William J. Mathis: What Americans think about their schools
"Schools are not as good as they were in my day. Kids had to mind then. Not like today. Things are out of control." Said in a variety of ways, over half the population agrees. The truth is that schools are a lot better in many ways — and worse in others.
Among the better ways, since 1971, when reliable records became available, 9- and 13-year-olds have registered steady improvement in reading and math while minority students are closing the achievement gaps. The national graduation rate is at an all-time high of 84 percent and it has steadily increased since we passed 50 percent in 1948. Serving needy children is now the law of the land. There is less smoking, bullying and drinking. That is not a bad picture.
But the citizens have reason to see it differently.
On the nightly news, the latest school shooting will be the lead and the villain will be glorified with name, picture and amateur psychoanalysis (Note to media: Don't give the perpetrators personalized attention). School lockdowns, police tactical squad exercises, allegations of impropriety, privatization lobbyists, religious objectors, sports parents, angry parents, gun toting teachers, juvenile drug pushers, opioids, school closing controversies, publicity seeking politicians, and discrimination charges all find their way into the headlines and ooze into our collective psyche.
To get an even handed picture of the public attitudes toward education, Phi Delta Kappa, an honorary education society, sponsors an independent national poll each year. This year, it has some positive results and some things we should worry about. Perhaps the most important finding in this time of calls for charter schools and privatization is 78 percent of Americans prefer to reform the existing public school system rather than replace it with something else. This is the highest support level in the past 20 years and is an affirmation of the public's will to look to the common good. Perhaps people are concerned about the fragmenting of the values that held us all together, the things that make us a nation.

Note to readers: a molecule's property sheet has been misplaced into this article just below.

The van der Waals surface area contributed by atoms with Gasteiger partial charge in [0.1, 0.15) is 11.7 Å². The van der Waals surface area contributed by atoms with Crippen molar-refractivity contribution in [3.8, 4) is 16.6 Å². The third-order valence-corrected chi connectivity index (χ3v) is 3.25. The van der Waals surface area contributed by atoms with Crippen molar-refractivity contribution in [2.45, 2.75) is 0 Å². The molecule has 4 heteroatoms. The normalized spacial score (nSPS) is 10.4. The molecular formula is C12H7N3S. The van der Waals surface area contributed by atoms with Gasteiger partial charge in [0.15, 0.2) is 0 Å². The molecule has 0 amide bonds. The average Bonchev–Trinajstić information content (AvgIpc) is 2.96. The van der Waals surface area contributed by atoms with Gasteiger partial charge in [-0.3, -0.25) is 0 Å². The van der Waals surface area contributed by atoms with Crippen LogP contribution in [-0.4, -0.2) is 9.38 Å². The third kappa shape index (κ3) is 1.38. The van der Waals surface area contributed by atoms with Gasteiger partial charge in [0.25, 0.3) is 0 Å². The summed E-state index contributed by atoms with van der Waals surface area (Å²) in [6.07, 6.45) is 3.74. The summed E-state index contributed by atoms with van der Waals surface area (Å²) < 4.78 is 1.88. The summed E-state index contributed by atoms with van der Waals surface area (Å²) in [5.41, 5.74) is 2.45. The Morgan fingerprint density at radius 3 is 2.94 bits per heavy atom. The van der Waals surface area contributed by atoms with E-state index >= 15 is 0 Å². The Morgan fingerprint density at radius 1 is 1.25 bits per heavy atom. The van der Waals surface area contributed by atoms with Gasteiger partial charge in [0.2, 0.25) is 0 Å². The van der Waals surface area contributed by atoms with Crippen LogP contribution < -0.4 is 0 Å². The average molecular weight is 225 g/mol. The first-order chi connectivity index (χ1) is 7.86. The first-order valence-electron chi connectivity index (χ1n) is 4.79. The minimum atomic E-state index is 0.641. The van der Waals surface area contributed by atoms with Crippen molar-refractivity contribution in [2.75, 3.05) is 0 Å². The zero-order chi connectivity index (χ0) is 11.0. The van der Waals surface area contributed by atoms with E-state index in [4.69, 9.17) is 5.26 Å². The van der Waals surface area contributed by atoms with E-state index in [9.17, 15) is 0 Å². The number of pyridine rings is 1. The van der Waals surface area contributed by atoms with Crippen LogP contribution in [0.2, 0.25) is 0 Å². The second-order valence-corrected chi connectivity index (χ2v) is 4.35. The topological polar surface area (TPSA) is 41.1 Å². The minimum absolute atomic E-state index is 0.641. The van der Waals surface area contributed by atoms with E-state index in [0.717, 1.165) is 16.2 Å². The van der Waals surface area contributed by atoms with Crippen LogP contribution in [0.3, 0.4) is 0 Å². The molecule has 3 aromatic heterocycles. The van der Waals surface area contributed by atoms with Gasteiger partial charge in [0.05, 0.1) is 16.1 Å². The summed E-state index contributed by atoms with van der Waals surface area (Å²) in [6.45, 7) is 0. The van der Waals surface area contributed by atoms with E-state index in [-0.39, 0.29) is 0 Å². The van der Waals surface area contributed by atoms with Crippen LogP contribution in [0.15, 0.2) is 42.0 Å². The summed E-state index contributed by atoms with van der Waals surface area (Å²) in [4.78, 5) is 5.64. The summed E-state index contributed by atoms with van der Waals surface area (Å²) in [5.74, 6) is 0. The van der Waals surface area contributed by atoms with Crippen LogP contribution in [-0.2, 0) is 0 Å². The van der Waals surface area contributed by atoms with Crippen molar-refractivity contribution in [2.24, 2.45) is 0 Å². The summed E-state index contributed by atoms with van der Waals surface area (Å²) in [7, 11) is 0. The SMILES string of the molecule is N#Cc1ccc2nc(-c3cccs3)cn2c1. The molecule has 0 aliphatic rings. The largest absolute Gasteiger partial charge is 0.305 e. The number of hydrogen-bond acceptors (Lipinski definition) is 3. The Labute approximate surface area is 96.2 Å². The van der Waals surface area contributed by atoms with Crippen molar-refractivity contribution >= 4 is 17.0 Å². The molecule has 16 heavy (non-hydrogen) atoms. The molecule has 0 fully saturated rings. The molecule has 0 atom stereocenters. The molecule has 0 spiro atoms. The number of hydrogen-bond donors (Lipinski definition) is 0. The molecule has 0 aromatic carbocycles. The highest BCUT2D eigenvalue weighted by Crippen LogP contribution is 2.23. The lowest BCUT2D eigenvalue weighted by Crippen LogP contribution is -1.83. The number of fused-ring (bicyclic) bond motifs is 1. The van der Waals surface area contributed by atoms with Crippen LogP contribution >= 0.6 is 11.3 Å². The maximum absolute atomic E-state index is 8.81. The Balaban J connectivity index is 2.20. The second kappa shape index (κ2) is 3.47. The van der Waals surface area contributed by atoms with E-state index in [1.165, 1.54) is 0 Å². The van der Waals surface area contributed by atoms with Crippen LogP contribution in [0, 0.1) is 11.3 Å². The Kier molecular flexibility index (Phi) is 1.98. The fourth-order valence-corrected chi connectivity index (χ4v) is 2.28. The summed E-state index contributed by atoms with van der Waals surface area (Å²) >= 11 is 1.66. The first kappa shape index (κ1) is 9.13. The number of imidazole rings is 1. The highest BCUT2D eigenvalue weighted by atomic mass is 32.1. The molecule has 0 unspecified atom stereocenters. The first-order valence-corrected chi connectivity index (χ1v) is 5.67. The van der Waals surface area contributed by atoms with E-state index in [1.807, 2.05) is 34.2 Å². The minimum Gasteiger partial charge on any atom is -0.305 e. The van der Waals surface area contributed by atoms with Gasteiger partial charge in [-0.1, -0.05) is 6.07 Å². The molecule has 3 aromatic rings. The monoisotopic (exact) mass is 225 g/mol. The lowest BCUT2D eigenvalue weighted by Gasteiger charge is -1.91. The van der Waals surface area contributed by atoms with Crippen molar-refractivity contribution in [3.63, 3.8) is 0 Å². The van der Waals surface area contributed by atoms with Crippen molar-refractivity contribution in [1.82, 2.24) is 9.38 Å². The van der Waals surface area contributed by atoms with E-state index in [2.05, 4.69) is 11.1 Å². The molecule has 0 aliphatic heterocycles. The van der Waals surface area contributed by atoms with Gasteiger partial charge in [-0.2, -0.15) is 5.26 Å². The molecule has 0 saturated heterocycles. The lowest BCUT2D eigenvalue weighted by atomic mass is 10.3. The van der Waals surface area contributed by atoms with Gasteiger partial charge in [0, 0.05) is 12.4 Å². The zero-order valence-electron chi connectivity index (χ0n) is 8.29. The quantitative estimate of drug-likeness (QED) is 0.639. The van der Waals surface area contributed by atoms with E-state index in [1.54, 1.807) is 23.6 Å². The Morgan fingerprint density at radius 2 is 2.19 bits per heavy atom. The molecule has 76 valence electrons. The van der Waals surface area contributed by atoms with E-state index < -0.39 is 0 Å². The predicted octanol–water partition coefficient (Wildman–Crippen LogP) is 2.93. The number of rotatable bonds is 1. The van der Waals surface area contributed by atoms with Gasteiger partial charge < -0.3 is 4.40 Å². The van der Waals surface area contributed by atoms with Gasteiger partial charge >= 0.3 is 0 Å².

As elections get closer, the perennial question of taxes is raised. Here we might be surprised. Even though the single biggest cost of education is teacher salaries and benefits, two-thirds of the citizenry think that teachers are underpaid while "an overwhelming 73 percent of Americans say teacher pay in their community is too low" and 73 percent would support teachers going out on strike for higher salaries, including about 6 in 10 Republicans. This is the highest support for teacher pay seen in the 50 years of the poll. For the last seventeen years, the lack of funding has been named as the biggest problem facing their local schools.
The citizenry also shows a strong commitment to equality even as the news brings us disturbing pictures of some folks wanting to refight the civil war. There should be extra programs and resources for children with special needs say 60 percent of the sample. The public also realizes that the achievement gap is also the opportunities gap. While recognizing the racial and geographic differences, the root problem is the income gap. We should be disturbed about the increasing segregation of schools and society. Low-income areas have lower expectations, lesser resources, and lesser achievement.
As an educator, the most discouraging finding is that parents don't want their children to be teachers. The public, nevertheless, has high regard for teachers but that does not translate into a livable wage for half the teachers in the country, reports Education Week. Teacher benefits are better than what are provided in other fields but the astronomical increase in medical and prescription costs is pushing negotiators to ask the teachers to pay an ever increasing share. Add a crushing college loan debt and the field becomes a poor economic choice. Teachers fundamentally like their work but the finances and ever increasing laws generate a bureaucratic deterrent. We face teacher and administrator shortages in a state that is losing student population.
As a society, we can be proud of our educational system and we honor our teachers. Large crises loom on the horizon particularly as manufacturing is off-shored, middle class jobs are eliminated, medical costs threaten people's ability to afford care and as our nation ages. Of course, the answer is investing in our future and providing the skills and opportunities a new generation needs to sustain our nation and our planet.
The fiftieth Phi Delta Kappan poll can be found at http://pdkpoll.org/results
William J. Mathis is the managing director of the National Education Policy Center and vice chair of the Vermont State Board of Education. The views expressed are not necessarily the opinions of any group with which he is affiliated.
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